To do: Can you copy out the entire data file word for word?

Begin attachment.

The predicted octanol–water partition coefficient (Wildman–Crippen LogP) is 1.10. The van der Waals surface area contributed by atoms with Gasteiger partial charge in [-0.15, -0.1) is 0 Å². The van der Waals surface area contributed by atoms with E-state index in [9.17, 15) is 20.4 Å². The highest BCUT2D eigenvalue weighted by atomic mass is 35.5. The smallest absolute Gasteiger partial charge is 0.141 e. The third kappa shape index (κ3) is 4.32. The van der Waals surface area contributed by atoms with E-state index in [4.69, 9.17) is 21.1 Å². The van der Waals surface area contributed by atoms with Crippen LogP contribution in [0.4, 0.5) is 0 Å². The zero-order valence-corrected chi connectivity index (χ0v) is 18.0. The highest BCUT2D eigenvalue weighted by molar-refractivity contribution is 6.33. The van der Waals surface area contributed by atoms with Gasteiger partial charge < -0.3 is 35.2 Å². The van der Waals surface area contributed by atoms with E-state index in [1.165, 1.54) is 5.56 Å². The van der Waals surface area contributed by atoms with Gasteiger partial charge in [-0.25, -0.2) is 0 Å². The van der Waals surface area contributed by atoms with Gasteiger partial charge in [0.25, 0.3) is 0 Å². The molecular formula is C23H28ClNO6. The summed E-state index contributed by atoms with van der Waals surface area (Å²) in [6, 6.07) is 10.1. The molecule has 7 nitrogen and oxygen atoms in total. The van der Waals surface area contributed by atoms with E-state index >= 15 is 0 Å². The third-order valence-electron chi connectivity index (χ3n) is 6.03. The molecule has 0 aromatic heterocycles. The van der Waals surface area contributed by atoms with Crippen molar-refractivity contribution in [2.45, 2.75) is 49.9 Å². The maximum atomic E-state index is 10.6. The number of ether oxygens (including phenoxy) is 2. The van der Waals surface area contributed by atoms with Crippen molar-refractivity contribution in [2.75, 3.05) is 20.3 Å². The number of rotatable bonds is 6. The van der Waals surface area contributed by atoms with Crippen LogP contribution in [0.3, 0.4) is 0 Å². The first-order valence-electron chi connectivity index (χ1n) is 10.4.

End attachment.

The predicted octanol–water partition coefficient (Wildman–Crippen LogP) is 1.10. The van der Waals surface area contributed by atoms with Gasteiger partial charge in [-0.15, -0.1) is 0 Å². The van der Waals surface area contributed by atoms with E-state index in [9.17, 15) is 20.4 Å². The highest BCUT2D eigenvalue weighted by atomic mass is 35.5. The smallest absolute Gasteiger partial charge is 0.141 e. The third kappa shape index (κ3) is 4.32. The van der Waals surface area contributed by atoms with E-state index in [4.69, 9.17) is 21.1 Å². The van der Waals surface area contributed by atoms with Crippen LogP contribution in [0.4, 0.5) is 0 Å². The zero-order valence-corrected chi connectivity index (χ0v) is 18.0. The highest BCUT2D eigenvalue weighted by molar-refractivity contribution is 6.33. The van der Waals surface area contributed by atoms with Gasteiger partial charge < -0.3 is 35.2 Å². The van der Waals surface area contributed by atoms with E-state index in [1.165, 1.54) is 5.56 Å². The van der Waals surface area contributed by atoms with Gasteiger partial charge in [-0.25, -0.2) is 0 Å². The van der Waals surface area contributed by atoms with Gasteiger partial charge in [0.25, 0.3) is 0 Å². The molecular formula is C23H28ClNO6. The summed E-state index contributed by atoms with van der Waals surface area (Å²) in [6, 6.07) is 10.1. The molecule has 7 nitrogen and oxygen atoms in total. The van der Waals surface area contributed by atoms with E-state index >= 15 is 0 Å². The third-order valence-electron chi connectivity index (χ3n) is 6.03. The molecule has 0 aromatic heterocycles. The van der Waals surface area contributed by atoms with Crippen molar-refractivity contribution in [2.45, 2.75) is 49.9 Å². The maximum atomic E-state index is 10.6. The number of ether oxygens (including phenoxy) is 2. The van der Waals surface area contributed by atoms with Crippen molar-refractivity contribution in [2.75, 3.05) is 20.3 Å². The number of rotatable bonds is 6. The van der Waals surface area contributed by atoms with Crippen LogP contribution in [0.3, 0.4) is 0 Å². The first-order valence-electron chi connectivity index (χ1n) is 10.4.